March Update…Finally

March has glided into the Oregon bringing plum blossoms, morels  and humming pollinators.

wpid-img-20150308-wa0024.jpeg wpid-20150322_101815.jpg wpid-20150322_115027.jpg wpid-20150322_105857.jpg

Sarah is working happily away  with Sum Of Us, and I’ve been working on the land here gardening, building ‘A’ frames for a green house, and re-roofing the cabin we’re living in while we finish the Tiny House.  It literally blew off in a huge storm that rolled through.  This required peeling it off, scooping out the rotten old fiber-glass insulation (worst part…most def.), replacing and sistering in rafters, re-sheathing and putting on standing seam metal roofing and flashing a chimney.  While it took longer than I thought it would, it didn’t take long at all…and the next metal roof that I do will be even better.

wpid-20150327_080242.jpg

wpid-20150322_155437.jpg wpid-20150322_155442.jpg wpid-20150322_155446.jpg

The good news is the tiny house is bone dry.  That storm didn’t even come close!  WOOT! While we were gone, there were some woodpeckers that made a home in the house, but then a ring-tailed cat moved in and took care of that problem!  I evicted them plus a few wasps with a little sage smoke and we’re off to the races.

I feel like I’m continually finding ways that the house ‘could be better’ if only x-y-z, but at the same time I’m charmed by the little mistakes.  I have even started laughing (lovingly) at ‘Past-Joseph’ when ‘Present-Joseph’, who has excellent hind-sight, comes upon something that his predecessor did that made the next step SO much more difficult.

The ridge cap is a perfect example of this.  I know what the roofing directions told me to do, but the stock ridge cap that came with the roofing material was too small for our massive ridge beam and I just HAD to do it my way *eye-roll*.  So I made a bigger ridge cap out of the metal sheeting, bent the edges a few times to mimic the original cap thinking the “z” channeling that we put on for ventilation would snug into it nicely.

wpid-20150128_153748.jpg
The crimped edge of metal.

wpid-20150128_153750.jpg

wpid-20140712_194853.jpg
‘Z’ channeling plus the big ridge beam.

This was dramatically foiled as I precariously tried putting a 25′ long 65 lbs piece of steel on in one long ‘home run’ and, after dropping it twice, hollered for Sarah to come up and help.  She did, we got it on, but the piece was bent all over the place, and it was foolish to think that I could make a machine-straight bend in a piece of metal with only hand tools, then put it on while precariously straddling the roof.

wpid-20150327_083518.jpg wpid-20150327_083340.jpg

Well, we’ve come this far!

wpid-20150312_151632.jpgwpid-20131017_180154.jpg

I move forward knowing that this self here IS the past self, and will have to contend with/fix/accept the choices I make again and again as the learning curve winds on.  It’s always a funny feeling to be SO SURE of what I’m doing, knowing full well that there will be something that humbles me coming down the pipe.  There WILL be some part of the task that is unexpected, it’s never what I think it will be.  After all, ‘these are the stones on which we choose to whet the keen edge of our spirit.’*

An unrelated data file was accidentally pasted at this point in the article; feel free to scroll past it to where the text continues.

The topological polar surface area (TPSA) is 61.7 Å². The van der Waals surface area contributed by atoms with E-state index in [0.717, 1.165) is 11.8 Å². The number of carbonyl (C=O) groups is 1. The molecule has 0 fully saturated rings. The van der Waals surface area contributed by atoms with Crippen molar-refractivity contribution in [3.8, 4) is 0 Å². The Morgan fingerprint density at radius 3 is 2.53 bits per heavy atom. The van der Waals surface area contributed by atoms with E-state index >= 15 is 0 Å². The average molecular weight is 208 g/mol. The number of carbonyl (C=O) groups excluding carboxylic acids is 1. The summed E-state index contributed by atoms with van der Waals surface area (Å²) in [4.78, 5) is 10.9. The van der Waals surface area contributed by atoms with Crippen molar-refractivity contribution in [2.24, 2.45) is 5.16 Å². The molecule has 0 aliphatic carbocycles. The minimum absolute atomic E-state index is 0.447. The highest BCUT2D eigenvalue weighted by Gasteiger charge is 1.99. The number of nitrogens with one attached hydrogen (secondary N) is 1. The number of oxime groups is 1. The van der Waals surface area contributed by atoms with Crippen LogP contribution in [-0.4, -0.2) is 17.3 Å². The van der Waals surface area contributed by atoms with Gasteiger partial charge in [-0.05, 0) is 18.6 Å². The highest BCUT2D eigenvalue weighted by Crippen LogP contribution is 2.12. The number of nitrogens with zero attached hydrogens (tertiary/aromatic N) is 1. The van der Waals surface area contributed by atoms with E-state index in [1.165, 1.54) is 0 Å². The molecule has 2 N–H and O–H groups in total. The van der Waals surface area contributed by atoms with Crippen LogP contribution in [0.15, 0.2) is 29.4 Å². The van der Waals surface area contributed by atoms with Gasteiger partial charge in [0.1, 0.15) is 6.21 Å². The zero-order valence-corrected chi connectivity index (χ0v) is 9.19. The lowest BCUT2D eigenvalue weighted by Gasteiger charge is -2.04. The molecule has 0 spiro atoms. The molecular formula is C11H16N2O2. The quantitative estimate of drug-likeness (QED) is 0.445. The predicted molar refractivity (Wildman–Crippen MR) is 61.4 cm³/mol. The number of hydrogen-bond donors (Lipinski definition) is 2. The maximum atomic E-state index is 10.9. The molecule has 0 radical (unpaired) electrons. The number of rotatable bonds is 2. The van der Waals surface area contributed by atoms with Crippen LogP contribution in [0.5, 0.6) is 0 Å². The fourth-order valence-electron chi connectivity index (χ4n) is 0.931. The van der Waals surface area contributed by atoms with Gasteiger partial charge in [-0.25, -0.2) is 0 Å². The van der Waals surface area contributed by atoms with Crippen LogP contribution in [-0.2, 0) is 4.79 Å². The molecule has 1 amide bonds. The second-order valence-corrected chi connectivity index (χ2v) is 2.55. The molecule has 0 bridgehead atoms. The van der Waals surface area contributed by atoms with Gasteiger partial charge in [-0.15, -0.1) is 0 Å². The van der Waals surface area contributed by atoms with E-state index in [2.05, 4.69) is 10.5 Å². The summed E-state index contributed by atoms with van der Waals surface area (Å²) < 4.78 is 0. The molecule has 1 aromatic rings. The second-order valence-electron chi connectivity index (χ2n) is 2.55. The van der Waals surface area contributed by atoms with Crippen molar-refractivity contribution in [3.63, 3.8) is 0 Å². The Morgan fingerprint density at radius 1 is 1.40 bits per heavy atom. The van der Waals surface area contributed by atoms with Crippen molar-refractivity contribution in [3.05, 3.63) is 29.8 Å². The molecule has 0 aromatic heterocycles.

Next week I’ll start running electrical, and now that we’re a little more settled in this life,  be more diligent about updating the blog.  Thanks for reading!

Parting shots!

wpid-20150312_155318.jpg
Siding trim coming together.

wpid-20150312_155704.jpg

 

 

wpid-20150326_091058.jpg
These gloves have worked hard for me.

 

Cuper grillin me, as Annie looks on approvingly.
Throwback!  Coopy practices for his performance as Rodolfo, in La Boheme

 

 

*Paraphrased from Richard Bach.
Advertisements

9 thoughts on “March Update…Finally

  1. Great update, Joseph!
    Whatever “sistering in the rafters” means — its a great phrase!
    “…these are the stones on which we choose to whet the keen edge of our spirit” — I appreciate that quite a bit — who was it who said that?
    I laughed out loud at Coop as Rodolfo!

    1. Thanks so much Steve! Sistering rafters means putting a new one next to an old one at the weak points and attaching the whole thing together to make it strong.

      Richard Bach, (a former Little Applegate resident) wrote that.

  2. Hi Joseph and Sarah, The picture of the Youngstown carpenter work gloves was really evocative! I think a watercolor rendering of them is in order! Love, Linda

  3. It’s great to see this all coming along and hearing about how you’ve changed and grown through the process. My jealously is as tall as the mountains LDW climbs.
    All the best from STL – moons family

  4. Doing some great work out there Joseph ! Lots to be proud of in your quest and journey of completing your Little House In The Wherever I Want To Go ! Wonderful life you are living and what a life experience you are enjoying. Can’t wait for the book to be written ! Miss you and hope to see you on your next visit to New York, Carpe diem ! Gerry

Leave a Reply

Fill in your details below or click an icon to log in:

WordPress.com Logo

You are commenting using your WordPress.com account. Log Out / Change )

Twitter picture

You are commenting using your Twitter account. Log Out / Change )

Facebook photo

You are commenting using your Facebook account. Log Out / Change )

Google+ photo

You are commenting using your Google+ account. Log Out / Change )

Connecting to %s